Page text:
Lifestyles of the Rich and Famous

Hello all. I am super-busy with work at the minute, and am likely to remain so for a while, so busy that I am unable to respond to comments from up to four posts back. (Not so busy as to not write a post, eh Mr. Busybiscuits?)

In the meantime, I have prepared this; the post I did about Facebook was a moderately popular one, so here’s another highlight from my personal social archive. It concerns the time I met and did some work for arguably popular British R&B sensation Lemar. It was quite sensational. He’s a sensation. Sensation. Yeah.

If you don’t know who Lemar is, good. The ironic lack of celebrity will make it funnier.

If you look at the bottom, you will notice Comedy Terence showing up two days late with the wrong end of the stick, devoid of grammar, laughing at his own joke, and spelling the key word wrong. As per usual. That man is a stand-up, ladies and gentleman. I realise I haven’t written very much about him, so this ‘as per usual’ schtick is largely ephemeral, but you get the gist.

Anyway, I hope you appreciate this lazy bit of filler candid sneak peak into what minor celebrities get up to, with specific reference to urination. Enjoy, and I’ll get back to you all hopefully this week.

Lifestyles of the Rich and Famous


The Social Nitwit

OR An Uncomfortable Journey of Self-Re-Discovery Along Facebook Timeline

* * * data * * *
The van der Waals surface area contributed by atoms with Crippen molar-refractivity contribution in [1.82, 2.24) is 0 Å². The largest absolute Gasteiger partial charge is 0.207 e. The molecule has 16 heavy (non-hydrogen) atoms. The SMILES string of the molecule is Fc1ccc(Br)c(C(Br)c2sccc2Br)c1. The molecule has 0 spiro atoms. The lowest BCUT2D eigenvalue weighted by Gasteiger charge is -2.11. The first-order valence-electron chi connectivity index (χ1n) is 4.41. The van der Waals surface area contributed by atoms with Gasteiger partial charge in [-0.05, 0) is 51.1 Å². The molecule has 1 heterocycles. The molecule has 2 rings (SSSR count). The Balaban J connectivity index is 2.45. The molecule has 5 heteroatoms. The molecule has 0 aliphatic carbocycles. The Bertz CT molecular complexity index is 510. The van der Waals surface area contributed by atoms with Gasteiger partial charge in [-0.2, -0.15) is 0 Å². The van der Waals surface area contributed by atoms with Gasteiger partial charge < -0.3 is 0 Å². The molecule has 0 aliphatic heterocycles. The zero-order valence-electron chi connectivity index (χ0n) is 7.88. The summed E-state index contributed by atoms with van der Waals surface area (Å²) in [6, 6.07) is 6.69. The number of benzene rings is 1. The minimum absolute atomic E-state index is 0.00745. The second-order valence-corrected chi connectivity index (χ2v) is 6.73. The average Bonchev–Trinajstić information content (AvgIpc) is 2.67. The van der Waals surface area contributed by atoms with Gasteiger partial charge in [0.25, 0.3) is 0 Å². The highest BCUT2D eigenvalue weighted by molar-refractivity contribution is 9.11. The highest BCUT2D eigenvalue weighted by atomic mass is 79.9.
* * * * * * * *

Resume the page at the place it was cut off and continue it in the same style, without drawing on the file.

OR The Well of Self-Hatred Never Runs Dry

A Blast From Your PastI have recently been forced on a walk down memory lane, taken an unsolicited journey of self discovery, and suffered a deeply personal history enema. That last metaphor is one of mine. I wonder if it’ll catch on?

If you’re blissfully unaware, the social networking giant Facebook has forced all its peons into a regimented new system. Some people are born with Timeline, some people achieve Timeline, and some people have Timeline foisted upon them. I am of the latter subset, and we’re all quite annoyed about it. We’re the upset subset.

Those for whom Social Networking is a fun, active pastime will already have jumped at the chance to have a big splash picture accompanying their head-in-a-square, but for the rest of us (the Resistant, the Hesitant and the Uninterested) Facebook Timeline is now the best option out of a choice of one. For someone who is depicted to be the face at the forefront of the future,1 Zuckerberg seems to be obsessed with the past – specifically that time a few months ago before Faceberg went public and everyone could see exactly how financially ramshackle it is.2

Zuckerbook’s newest bright ideaTM charts your history on the site, as well as extending deep into the past to your birth, or if your parents are a particular type of Facebucker, your conception. It’s intent was presumably to provide users with a personal history book, celebrating their life’s achievements and zeniths and witty statuses and offering a nostalgic stream of highlights: your very own Greatest Hits record.

What it actually is is a perfect time-capsule of your lowest lows and most public failures.

I’m on Facebook, and I can just about stand it. I’ve avoided many of the archetypal Social Lepers that plague the site.3 I have my own uses for the network; my favourite thing about social networking is that it allows me to add a numeric value to my popularity and measure it accordingly.4

Now, however, I am confronted with all my past misdeeds, evidence of arseholery and endless, increasingly demoralizing photographs of my own nauseating face. According to the Grand Exulted Overlord Zuckerberg and all his little wizards, I had until August the 8th to systematically delete all that I’m ashamed of, which is everything.5